At the NIHR Guy’s and St Thomas’ BRC, we regularly host work experience students to help inspire the next generation of biomedical and clinical researchers. One of our students, Lukas, told us about his week in the department, and his favourite experience – learning about clinical trials.
My name is Lukas, I am a GCSE student and I am doing my work experience in the Guy’s and St Thomas’ Research and Development department. I’m interested in science, computer science and maths.
As I started doing my work experience the first thing I learned was about clinical trials. It was my first time hearing about them, but I found it really amazing because of what they can do. Clinical trials are about testing new treatments, sometimes to stop or prevent illnesses that are life threatening for people.
I spent a morning with Deepali Patel, who is the VACIRiSS trial manager. She told me about how patients have to meet exclusion and inclusion criteria before taking part in clinical trial. For example, for some a patient might have to be 18 or over to take part.
Deepali told me about how running a clinical trial is very long process as there is a lot of paper work. She taught me about how patients volunteer to join a clinical trial. At first patients get an information sheet which they need to read through to get brief idea of what the clinical trial is and what it’s trying to achieve. If a patient joins a trial and wants to withdraw at any time, that is possible, but some of their information will be kept for safety reasons.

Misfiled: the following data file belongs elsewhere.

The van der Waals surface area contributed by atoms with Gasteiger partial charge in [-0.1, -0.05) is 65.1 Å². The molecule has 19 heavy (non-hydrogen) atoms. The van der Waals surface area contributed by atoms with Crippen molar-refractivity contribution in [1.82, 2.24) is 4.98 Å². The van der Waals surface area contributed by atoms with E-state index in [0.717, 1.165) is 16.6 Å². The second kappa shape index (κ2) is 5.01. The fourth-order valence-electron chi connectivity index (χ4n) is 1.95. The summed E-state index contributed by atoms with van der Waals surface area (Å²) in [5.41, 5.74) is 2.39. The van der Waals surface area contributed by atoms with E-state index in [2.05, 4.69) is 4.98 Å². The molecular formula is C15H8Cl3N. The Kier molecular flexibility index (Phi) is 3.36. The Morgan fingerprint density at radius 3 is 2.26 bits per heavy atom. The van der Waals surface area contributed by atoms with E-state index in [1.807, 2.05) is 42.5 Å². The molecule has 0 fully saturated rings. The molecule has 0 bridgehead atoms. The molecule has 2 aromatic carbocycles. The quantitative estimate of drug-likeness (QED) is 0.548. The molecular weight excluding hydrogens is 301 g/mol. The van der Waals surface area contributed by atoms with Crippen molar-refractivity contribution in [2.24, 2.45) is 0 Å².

I learned about the different types of clinical trials that there are. Phase 1 trials are when a treatment hasn’t been used in people yet, and the trial finds out whether it is safe. It might sound dangerous but the doses that get used are really small. When the treatment is given to the patient, they are looked after by nurses and doctors. Blood tests are taken regularly for first 24 hours to see how the patient is doing.
In phase 2 trials, researchers find out more about how a treatment works. Therefore they have more patients taking part in the trial – 10’s and sometimes over 100 people. Phase 3 trials involve a lot of people – up to thousands. These trials aim to find out whether a treatment is better than the current treatment, and if it is, the treatment will be licensed. Phase 4 trials aim to find out more about how the treatment works in patients.
I think clinical trials will help out a lot in the future, for instance by finding treatments for incurable illness which will allow people to live longer. I think it’s really impressive that people sign up for a trial because they want to help scientists.
I spent an afternoon with Lauren Arnold, who is an assistant clinical trial manager. She told me about a clinical trial going on which is called HAVEN. This is a trial that stands out because it is testing a drug that already has been licensed to treat lupus and it is a phase 4 trial. It has been set up to try and treat a rare condition called ANCA vasculitis. Vasculitis is when your blood vessels start to swell.
I think clinical trials are very good because they are a way to discover new medicine that will help a lot of people in the future.
Thank you to Lauren Arnold and Deepali Patel for giving me good explanation of what clinical trials are and how they work.